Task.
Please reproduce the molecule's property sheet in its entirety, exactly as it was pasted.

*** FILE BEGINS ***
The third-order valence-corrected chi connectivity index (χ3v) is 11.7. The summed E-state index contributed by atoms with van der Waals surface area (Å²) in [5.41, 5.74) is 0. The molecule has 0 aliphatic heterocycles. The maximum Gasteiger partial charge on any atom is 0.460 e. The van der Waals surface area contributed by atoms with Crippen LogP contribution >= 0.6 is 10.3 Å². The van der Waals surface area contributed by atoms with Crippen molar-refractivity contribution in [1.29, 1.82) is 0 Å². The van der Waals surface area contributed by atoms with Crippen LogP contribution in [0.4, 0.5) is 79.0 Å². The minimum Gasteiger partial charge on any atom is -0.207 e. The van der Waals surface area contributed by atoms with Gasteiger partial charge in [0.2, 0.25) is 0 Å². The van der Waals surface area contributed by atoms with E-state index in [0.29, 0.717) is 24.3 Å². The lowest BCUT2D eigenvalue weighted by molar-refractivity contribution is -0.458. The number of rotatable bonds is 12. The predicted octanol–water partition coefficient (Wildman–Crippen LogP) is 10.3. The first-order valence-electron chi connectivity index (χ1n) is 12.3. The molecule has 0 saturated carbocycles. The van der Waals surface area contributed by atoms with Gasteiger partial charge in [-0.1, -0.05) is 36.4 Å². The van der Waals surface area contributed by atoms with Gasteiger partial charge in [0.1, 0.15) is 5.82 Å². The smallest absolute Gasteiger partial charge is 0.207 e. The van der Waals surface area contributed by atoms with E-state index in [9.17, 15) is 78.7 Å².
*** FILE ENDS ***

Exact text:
The third-order valence-corrected chi connectivity index (χ3v) is 11.7. The summed E-state index contributed by atoms with van der Waals surface area (Å²) in [5.41, 5.74) is 0. The molecule has 0 aliphatic heterocycles. The maximum Gasteiger partial charge on any atom is 0.460 e. The van der Waals surface area contributed by atoms with Crippen LogP contribution >= 0.6 is 10.3 Å². The van der Waals surface area contributed by atoms with Crippen molar-refractivity contribution in [1.29, 1.82) is 0 Å². The van der Waals surface area contributed by atoms with Crippen LogP contribution in [0.4, 0.5) is 79.0 Å². The minimum Gasteiger partial charge on any atom is -0.207 e. The van der Waals surface area contributed by atoms with Gasteiger partial charge in [0.2, 0.25) is 0 Å². The van der Waals surface area contributed by atoms with E-state index in [0.29, 0.717) is 24.3 Å². The lowest BCUT2D eigenvalue weighted by molar-refractivity contribution is -0.458. The number of rotatable bonds is 12. The predicted octanol–water partition coefficient (Wildman–Crippen LogP) is 10.3. The first-order valence-electron chi connectivity index (χ1n) is 12.3. The molecule has 0 saturated carbocycles. The van der Waals surface area contributed by atoms with Gasteiger partial charge in [-0.1, -0.05) is 36.4 Å². The van der Waals surface area contributed by atoms with Gasteiger partial charge in [0.1, 0.15) is 5.82 Å². The smallest absolute Gasteiger partial charge is 0.207 e. The van der Waals surface area contributed by atoms with E-state index in [9.17, 15) is 78.7 Å².